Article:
Performance

Adobe Photoshop CS4 Performance

The Retouch Artists Speed Test we use for our CPU testing under Windows also works under OS X. We're running the exact same benchmark here, basically performing a bunch of image manipulations and filters and timing the entire process.

Adobe Photoshop CS4 Performance

Photoshop benefits tremendously from the upgrade to 4GB. The application takes advantage of both the faster CPU and larger memory size. The combination of the two bring the 11-inch system within 5% of the 1.86GHz, 2GB 13-inch MacBook Air. A 16% increase in performance over the base 11-inch configuration. Definitely, a tangible improvement.

Aperture 2 RAW Import

For my Aperture test I simply timed how long it took to import 203 12MP RAW images into the library.

Aperture 2 RAW Import Performance

Our Aperture import test is equally impressive. We measured a 14% increase in performance over the base configuration. Although in this case, the 13-inch MBA was still 20% faster than the upgraded 11. Once more, the system didn’t only benchmark quicker, but it felt faster in use.

Cinebench R10

I’m a fan of the Cinebench test because it lets me show off both single and multithreaded performance in the same workload.

3D Rendering Performance - Cinebench R10

Cinebench is perfect for isolating the potential for CPU improvement. These tests are entirely CPU bound and as a result we see a ~14% improvement from the upgraded 11 vs. the base model. This is important to confirm because it means that despite the higher clock speed, Apple isn’t aggressively throttling the Core 2 in the upgraded system. If you pay for the extra 200MHz, Apple gives it to you - no strings attached.

3D Rendering Performance - Cinebench R10

3D Rendering Performance - Cinebench R11.5

The only indication of something funny going on was our run through Cinebench 11.5. The multi-threaded score was only 13.5% higher than the 1.4GHz model, indicating that the chip most likely pulled back below 1.6GHz (likely only down to 1.5GHz).

Quicktime H.264 & Handbrake Video Encoding

Our Quicktime benchmark is more consumer focused. Here I'm taking an XviD and converting it to an iPhone-supported H.264 format.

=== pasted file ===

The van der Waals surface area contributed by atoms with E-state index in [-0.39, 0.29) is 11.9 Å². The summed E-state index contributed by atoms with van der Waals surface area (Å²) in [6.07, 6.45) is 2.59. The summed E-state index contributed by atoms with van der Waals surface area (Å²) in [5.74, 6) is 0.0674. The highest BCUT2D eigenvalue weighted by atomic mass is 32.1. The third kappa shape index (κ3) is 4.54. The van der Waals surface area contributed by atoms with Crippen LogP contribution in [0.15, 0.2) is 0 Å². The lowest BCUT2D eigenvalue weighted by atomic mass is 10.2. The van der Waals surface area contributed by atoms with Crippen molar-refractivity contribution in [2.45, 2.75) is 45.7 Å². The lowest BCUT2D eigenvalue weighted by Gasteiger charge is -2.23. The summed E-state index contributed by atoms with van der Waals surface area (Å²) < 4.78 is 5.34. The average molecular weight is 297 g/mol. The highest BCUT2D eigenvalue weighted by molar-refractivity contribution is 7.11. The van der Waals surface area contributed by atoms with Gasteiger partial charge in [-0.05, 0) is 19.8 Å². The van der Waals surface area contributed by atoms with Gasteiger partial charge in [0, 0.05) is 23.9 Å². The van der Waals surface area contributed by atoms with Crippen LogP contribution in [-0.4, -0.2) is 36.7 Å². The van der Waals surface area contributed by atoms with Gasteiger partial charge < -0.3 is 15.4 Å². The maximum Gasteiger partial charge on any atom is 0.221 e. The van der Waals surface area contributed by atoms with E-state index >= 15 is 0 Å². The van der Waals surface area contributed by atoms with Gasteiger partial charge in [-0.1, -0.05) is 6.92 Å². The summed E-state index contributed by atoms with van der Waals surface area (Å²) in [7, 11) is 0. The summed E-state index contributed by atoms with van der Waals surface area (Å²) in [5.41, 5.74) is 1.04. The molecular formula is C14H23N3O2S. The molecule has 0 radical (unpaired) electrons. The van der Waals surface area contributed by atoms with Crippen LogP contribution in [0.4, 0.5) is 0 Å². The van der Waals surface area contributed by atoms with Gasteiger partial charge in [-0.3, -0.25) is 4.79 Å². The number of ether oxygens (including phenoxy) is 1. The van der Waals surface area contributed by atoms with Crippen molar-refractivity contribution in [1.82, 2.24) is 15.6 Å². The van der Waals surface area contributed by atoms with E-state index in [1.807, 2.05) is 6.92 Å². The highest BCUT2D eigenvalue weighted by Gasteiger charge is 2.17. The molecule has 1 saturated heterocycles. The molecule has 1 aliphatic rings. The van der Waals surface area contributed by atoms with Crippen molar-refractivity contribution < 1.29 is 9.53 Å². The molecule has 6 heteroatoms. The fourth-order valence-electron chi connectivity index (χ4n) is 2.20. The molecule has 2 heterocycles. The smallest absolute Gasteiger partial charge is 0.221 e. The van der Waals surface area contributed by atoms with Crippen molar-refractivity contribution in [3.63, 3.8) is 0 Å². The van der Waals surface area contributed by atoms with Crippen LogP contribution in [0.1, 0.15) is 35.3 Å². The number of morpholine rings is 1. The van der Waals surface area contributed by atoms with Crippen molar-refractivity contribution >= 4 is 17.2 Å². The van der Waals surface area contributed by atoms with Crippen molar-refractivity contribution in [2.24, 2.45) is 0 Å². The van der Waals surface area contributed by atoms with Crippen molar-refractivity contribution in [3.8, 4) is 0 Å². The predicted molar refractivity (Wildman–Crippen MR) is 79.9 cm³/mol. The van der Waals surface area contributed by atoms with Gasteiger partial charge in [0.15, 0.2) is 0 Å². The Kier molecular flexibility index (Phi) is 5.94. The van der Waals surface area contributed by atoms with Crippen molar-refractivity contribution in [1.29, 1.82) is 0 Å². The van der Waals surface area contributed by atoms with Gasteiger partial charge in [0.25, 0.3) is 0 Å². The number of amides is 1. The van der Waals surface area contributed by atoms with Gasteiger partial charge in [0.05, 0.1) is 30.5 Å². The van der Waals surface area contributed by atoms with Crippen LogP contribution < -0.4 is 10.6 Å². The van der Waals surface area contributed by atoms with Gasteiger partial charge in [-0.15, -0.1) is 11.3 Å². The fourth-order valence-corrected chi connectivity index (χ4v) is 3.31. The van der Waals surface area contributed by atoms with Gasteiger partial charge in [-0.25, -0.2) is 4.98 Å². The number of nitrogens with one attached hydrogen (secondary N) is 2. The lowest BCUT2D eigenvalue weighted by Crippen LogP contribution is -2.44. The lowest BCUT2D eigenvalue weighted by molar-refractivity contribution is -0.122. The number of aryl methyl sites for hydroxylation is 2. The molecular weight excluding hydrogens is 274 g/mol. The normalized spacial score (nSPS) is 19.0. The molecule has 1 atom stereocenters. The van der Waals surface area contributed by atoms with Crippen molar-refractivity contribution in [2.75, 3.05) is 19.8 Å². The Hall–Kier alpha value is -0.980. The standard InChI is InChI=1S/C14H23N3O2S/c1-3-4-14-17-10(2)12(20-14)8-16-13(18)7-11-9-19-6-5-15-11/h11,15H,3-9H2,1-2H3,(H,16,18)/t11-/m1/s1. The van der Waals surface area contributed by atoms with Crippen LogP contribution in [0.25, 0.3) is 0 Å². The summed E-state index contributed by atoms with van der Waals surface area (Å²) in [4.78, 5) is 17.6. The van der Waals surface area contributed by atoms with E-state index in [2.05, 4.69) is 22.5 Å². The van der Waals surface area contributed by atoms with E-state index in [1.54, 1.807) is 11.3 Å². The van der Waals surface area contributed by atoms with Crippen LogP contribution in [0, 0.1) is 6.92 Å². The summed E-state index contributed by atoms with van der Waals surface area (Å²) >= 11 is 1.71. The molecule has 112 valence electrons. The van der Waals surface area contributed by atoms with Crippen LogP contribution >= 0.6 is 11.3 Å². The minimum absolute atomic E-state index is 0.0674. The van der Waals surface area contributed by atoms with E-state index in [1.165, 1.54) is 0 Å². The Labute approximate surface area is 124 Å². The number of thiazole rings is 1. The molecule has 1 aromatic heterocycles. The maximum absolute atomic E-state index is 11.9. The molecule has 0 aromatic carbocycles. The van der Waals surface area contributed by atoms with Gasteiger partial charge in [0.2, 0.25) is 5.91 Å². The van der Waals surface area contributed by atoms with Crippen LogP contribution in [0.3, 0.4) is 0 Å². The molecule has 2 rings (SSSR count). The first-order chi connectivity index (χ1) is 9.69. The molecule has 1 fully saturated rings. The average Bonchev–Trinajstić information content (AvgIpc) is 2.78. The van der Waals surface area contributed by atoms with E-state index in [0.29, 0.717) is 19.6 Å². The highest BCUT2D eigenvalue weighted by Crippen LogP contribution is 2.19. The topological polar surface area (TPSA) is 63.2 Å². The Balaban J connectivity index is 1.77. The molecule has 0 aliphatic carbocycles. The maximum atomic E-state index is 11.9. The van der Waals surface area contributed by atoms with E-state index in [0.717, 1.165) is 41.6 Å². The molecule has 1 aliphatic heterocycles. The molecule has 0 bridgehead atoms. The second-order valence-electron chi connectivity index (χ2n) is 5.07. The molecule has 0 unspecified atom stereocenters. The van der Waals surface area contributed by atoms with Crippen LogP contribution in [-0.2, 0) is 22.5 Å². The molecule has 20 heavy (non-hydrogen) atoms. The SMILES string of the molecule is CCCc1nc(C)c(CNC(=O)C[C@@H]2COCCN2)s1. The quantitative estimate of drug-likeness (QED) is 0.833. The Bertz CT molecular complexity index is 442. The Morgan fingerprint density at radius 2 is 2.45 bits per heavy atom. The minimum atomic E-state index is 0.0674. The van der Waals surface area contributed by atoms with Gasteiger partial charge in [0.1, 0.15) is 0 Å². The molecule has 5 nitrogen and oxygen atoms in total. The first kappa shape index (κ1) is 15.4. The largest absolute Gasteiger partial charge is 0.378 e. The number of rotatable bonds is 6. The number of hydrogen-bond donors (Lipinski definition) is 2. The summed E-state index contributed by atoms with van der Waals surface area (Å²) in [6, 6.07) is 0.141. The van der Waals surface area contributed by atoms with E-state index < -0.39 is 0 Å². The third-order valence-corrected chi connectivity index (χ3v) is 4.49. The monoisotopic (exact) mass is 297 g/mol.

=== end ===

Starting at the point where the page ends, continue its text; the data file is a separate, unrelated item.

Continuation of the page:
Video Encoding Performance - Quicktime X

Our Quicktime transcode test proved to stress both the CPU and memory upgrades, resulting in a total performance increase of 19.4%. These are significant gains, definitely noticeable in real world use. Despite the huge improvement however, the 13-inch MacBook Air is still 18.8% faster - partly due to clock speed, and partly due to its larger L2 cache.

Video Encoding Performance - Handbrake 0.94

On average the upgraded system was 15% faster than the base 11-inch MacBook Air. The base 13-inch MBA averaged around 19% faster across the board, however in applications/usage models with large memory footprints the faster CPU had effectively no benefit.

Introduction Battery Life
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  • z4r0sp4c3 - Saturday, November 06, 2010 - link

    Apparently during the battery tests, the hard drive is allowed to sleep if idle...? So... always? or never? Is it like dividing by zero?
    Or simply a copy-and-paste fail.
    Reply
  • Anand Lal Shimpi - Saturday, November 06, 2010 - link

    :)

    That's simply what the setting is called under OS X, it doesn't change based on the type of storage in the system unfortunately :)

    Take care,
    Anand
    Reply
  • medi01 - Saturday, November 06, 2010 - link

    May I ask who made photos used in this article? Reply
  • bobcpg - Friday, November 12, 2010 - link

    Good Question, where did the photo's come from? Seem almost too good... Reply
  • Anand Lal Shimpi - Tuesday, January 18, 2011 - link

    I made them :)

    Take care,
    Anand
    Reply